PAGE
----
Calow visits Arbor Low

Yesterday, the sun was shining, and 15 happy Y5s from Calow Primary School put to use the skills they have been developing throughout the year (see What? When? How? Where with Calow C of E Primary School?)

We began by exploring the henge monument itself.  Armed with post-it notes and pencils the children were asked to write down any questions they had about the monument that they would like answering.  I have put these questions below and, as you can see, some are easier to answer than others.  For example finding out how may stones there are is a little more straightforward than trying to answer why they are all in a circle!  Although I have my opinions, I would like anyone to feel free to answer them (as few or as many as you like) and share your ideas by commenting below.

So here are the questions:

How many stones are there? (see comment below and the plan in the gallery)
Why are the stones in a circle?
Why are there lots of stones in the middle?
Why are there so many stones?
Why is there a bank?
Why are there little hills over there?
Why is it called a barrow?
Why is the barrow so big
What is so special about Arbor Low?

I can’t wait to read your answers!

Some ideas the children had about Arbor Low was that it was once a meeting place, or a castle, or possibly a house.  Someone thought that there may have been water in the ditch at some point.

Do you agree with any of these ideas? If so why, and if not, why not? Join in the discussion below! And don’t forget to try and answer those questions…

Anyway, back to yesterday.  Following on from Arbor Low, we explored Gib Hill.  After reminding the children about Bronze Age burials (we covered this in Workshop 5 in school), they re-enacted their own, using plans and images of finds from other burials.

It was then time for what they had all been waiting for – the chance to dig!  Dr Ian Parker Heath, the director of the Arbor Low Environs Project, and I had opened a couple of test pits behind the farmhouse, on the site of a possible much denuded barrow, close to where Ian believes people may have processed up the dry valley from Cales Dale up around Gib Hill and then to the henge itself.  The children enthusiastically excavated these pits, refreshed their knowledge of planning and recording, and learnt the difference between chert and flint, and a worked tool and nothing in particular.  In fact, they became quite the experts!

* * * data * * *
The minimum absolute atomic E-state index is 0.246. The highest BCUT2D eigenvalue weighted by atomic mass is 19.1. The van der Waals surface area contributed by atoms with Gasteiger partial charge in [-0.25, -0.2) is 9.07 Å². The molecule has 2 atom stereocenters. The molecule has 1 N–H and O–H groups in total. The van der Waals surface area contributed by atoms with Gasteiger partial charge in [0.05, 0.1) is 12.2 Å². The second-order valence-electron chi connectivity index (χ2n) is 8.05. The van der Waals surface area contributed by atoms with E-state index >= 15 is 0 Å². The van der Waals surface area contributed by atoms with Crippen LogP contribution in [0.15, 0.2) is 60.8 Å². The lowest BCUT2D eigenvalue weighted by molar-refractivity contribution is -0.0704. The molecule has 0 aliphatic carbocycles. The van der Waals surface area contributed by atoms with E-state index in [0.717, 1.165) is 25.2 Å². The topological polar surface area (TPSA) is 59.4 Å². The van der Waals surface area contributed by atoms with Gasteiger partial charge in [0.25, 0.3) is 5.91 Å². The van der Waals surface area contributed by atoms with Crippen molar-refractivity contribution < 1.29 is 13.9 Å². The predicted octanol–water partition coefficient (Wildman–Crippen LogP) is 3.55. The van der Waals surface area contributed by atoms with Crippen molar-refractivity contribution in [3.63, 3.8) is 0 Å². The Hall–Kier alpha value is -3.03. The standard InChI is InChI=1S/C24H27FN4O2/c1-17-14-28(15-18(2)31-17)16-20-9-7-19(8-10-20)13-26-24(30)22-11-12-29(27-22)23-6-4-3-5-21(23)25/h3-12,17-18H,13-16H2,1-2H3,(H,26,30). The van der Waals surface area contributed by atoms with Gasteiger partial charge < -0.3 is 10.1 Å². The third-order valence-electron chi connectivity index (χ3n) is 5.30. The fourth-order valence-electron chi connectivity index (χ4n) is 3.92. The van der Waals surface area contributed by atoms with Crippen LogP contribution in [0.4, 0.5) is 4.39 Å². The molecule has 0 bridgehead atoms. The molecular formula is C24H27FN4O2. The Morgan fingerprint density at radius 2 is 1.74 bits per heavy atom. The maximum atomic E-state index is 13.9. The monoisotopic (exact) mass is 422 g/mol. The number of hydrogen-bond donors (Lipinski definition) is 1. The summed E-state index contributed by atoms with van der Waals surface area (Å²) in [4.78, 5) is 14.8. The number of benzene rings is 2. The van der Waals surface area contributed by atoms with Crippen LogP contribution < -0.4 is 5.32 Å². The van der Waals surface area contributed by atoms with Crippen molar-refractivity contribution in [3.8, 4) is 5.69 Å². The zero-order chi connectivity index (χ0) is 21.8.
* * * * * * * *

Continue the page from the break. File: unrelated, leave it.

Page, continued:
We ended the day with a short presentation ceremony.  The children were given certificates in recognition of their hard work throughout the year, and the school was presented with a replica Neolithic flint knife.

Here’s what Mr Thacker, the Headteacher, had to say: “…thank you again for a wonderful day with you and Ian at Arbor Low.  The children thoroughly enjoyed themselves.”

I have had a fantastic time working with Miss Monkhouse, Mr Thacker and the Y5s from Calow.  Many thanks for inviting me into your school and for visiting us at Arbor Low. We hope to see you next year too!

 

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One Response to Calow visits Arbor Low

  1. So, I will start off by considering the first question: How many stones are there?
    To find out the answer to this question you can count the stones. However, some of the stones appear to be broken. So it depends on whether you want to know how many complete stones there was once, or how many stones and parts of stones there are now. If you want to know how many complete stones there was when it was built, then you will have to work out which stones many have been part of other stones. Have a look at the plan I have added to the post above and see what you think…

    You can find more information about the stone circle at http://www.arborlowenvironsproject.org/stone-circle/

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